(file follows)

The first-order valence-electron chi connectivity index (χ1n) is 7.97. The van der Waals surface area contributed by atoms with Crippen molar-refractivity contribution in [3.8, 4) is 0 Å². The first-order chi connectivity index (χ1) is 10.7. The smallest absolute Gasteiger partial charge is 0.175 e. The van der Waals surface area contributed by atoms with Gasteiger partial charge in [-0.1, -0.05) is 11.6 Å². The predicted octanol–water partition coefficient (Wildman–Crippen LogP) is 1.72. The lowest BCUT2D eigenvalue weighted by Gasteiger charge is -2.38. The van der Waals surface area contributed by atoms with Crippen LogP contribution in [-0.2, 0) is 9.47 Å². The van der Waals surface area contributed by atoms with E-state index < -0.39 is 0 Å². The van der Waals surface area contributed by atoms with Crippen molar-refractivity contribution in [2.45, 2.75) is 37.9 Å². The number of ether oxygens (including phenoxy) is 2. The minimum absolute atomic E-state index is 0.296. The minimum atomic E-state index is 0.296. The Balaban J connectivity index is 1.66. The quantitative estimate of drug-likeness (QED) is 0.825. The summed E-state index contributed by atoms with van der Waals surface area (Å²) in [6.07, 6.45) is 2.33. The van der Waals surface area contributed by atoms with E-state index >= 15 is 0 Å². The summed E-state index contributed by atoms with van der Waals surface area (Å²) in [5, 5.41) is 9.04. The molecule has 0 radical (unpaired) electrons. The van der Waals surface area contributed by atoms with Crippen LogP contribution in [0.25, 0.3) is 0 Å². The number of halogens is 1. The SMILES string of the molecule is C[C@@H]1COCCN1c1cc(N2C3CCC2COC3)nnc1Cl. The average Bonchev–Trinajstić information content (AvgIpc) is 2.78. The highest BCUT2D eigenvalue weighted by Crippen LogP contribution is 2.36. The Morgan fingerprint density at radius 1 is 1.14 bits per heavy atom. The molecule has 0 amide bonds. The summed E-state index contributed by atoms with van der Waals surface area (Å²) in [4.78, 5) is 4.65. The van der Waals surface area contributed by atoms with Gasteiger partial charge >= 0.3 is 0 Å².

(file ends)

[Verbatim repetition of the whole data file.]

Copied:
The first-order valence-electron chi connectivity index (χ1n) is 7.97. The van der Waals surface area contributed by atoms with Crippen molar-refractivity contribution in [3.8, 4) is 0 Å². The first-order chi connectivity index (χ1) is 10.7. The smallest absolute Gasteiger partial charge is 0.175 e. The van der Waals surface area contributed by atoms with Gasteiger partial charge in [-0.1, -0.05) is 11.6 Å². The predicted octanol–water partition coefficient (Wildman–Crippen LogP) is 1.72. The lowest BCUT2D eigenvalue weighted by Gasteiger charge is -2.38. The van der Waals surface area contributed by atoms with Crippen LogP contribution in [-0.2, 0) is 9.47 Å². The van der Waals surface area contributed by atoms with E-state index < -0.39 is 0 Å². The van der Waals surface area contributed by atoms with Crippen molar-refractivity contribution in [2.45, 2.75) is 37.9 Å². The number of ether oxygens (including phenoxy) is 2. The minimum absolute atomic E-state index is 0.296. The minimum atomic E-state index is 0.296. The Balaban J connectivity index is 1.66. The quantitative estimate of drug-likeness (QED) is 0.825. The summed E-state index contributed by atoms with van der Waals surface area (Å²) in [6.07, 6.45) is 2.33. The van der Waals surface area contributed by atoms with E-state index >= 15 is 0 Å². The summed E-state index contributed by atoms with van der Waals surface area (Å²) in [5, 5.41) is 9.04. The molecule has 0 radical (unpaired) electrons. The van der Waals surface area contributed by atoms with Crippen LogP contribution in [0.25, 0.3) is 0 Å². The number of halogens is 1. The SMILES string of the molecule is C[C@@H]1COCCN1c1cc(N2C3CCC2COC3)nnc1Cl. The average Bonchev–Trinajstić information content (AvgIpc) is 2.78. The highest BCUT2D eigenvalue weighted by Crippen LogP contribution is 2.36. The Morgan fingerprint density at radius 1 is 1.14 bits per heavy atom. The molecule has 0 amide bonds. The summed E-state index contributed by atoms with van der Waals surface area (Å²) in [4.78, 5) is 4.65. The van der Waals surface area contributed by atoms with Gasteiger partial charge >= 0.3 is 0 Å².